what does this do ?
Anuz Pratap Singh Tomar
chambilkethakur at gmail.com
Mon Jan 14 09:44:11 EST 2013
On Mon, Jan 14, 2013 at 4:50 AM, horseriver <horserivers at gmail.com> wrote:
> On Sun, Jan 13, 2013 at 09:27:45PM -0800, Dave Hylands wrote:
> > Hi,
> > On Sun, Jan 13, 2013 at 11:29 AM, horseriver <horserivers at gmail.com>
> > >
> > > hi:
> > >
> > > In kernel code . some function is defined by
> > __attribute__((__section__(".initcall" level ".init")))
> > >
> > > what does this do ?
> > It puts the address of the function in a linker section named
> > .initcallX.init where X is replaced by the level.
> > These functions are called in order to initialize various subsystems and
> > drivers during kernel bootup.
> Another question:
> __attribute__((regparm(3))) ; what does this do ?
> A simple google search should have answered this
regparm (NUMBER) Found in versions: 2.7-3.4 Description:
On the Intel 386, the `regparm' attribute causes the compiler to
pass up to NUMBER integer arguments in registers EAX, EDX, and ECX
instead of on the stack. Functions that take a variable number of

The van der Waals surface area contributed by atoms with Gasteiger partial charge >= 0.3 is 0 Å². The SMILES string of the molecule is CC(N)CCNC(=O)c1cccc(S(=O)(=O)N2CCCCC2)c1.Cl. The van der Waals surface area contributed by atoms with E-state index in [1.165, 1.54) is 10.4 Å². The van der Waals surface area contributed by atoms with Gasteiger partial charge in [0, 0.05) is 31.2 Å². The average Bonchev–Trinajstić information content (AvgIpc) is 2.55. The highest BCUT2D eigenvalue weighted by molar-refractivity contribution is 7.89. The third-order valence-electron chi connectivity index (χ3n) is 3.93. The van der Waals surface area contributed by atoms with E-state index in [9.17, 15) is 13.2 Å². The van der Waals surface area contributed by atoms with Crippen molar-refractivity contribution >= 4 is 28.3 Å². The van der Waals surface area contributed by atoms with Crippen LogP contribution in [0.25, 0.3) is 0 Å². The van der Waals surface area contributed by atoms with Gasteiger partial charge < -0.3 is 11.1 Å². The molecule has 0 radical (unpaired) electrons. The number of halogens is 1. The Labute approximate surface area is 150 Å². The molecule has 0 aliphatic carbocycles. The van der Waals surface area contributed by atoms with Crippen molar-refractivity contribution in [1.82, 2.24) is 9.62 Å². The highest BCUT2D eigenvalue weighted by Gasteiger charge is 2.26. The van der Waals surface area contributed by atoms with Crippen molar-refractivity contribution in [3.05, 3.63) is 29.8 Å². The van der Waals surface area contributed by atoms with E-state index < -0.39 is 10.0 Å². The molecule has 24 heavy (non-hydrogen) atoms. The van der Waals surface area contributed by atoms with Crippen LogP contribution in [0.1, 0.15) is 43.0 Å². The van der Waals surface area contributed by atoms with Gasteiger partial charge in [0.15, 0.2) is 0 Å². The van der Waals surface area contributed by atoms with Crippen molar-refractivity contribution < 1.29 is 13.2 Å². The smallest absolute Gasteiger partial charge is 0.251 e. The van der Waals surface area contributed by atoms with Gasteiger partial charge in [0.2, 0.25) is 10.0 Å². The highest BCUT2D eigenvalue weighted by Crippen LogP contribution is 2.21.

arguments will continue to be passed all of their arguments on the
Beware that on some ELF systems this attribute is unsuitable for
global functions in shared libraries with lazy binding (which is
the default). Lazy binding will send the first call via resolving
code in the loader, which might assume EAX, EDX and ECX can be
clobbered, as per the standard calling conventions. Solaris 8 is
affected by this. GNU systems with GLIBC 2.1 or higher, and
FreeBSD, are believed to be safe since the loaders there save all
registers. (Lazy binding can be disabled with the linker or the
loader if desired, to avoid the problem.)
> > --
> > Dave Hylands
> > Shuswap, BC, Canada
> > http://www.davehylands.com
> Kernelnewbies mailing list
> Kernelnewbies at kernelnewbies.org
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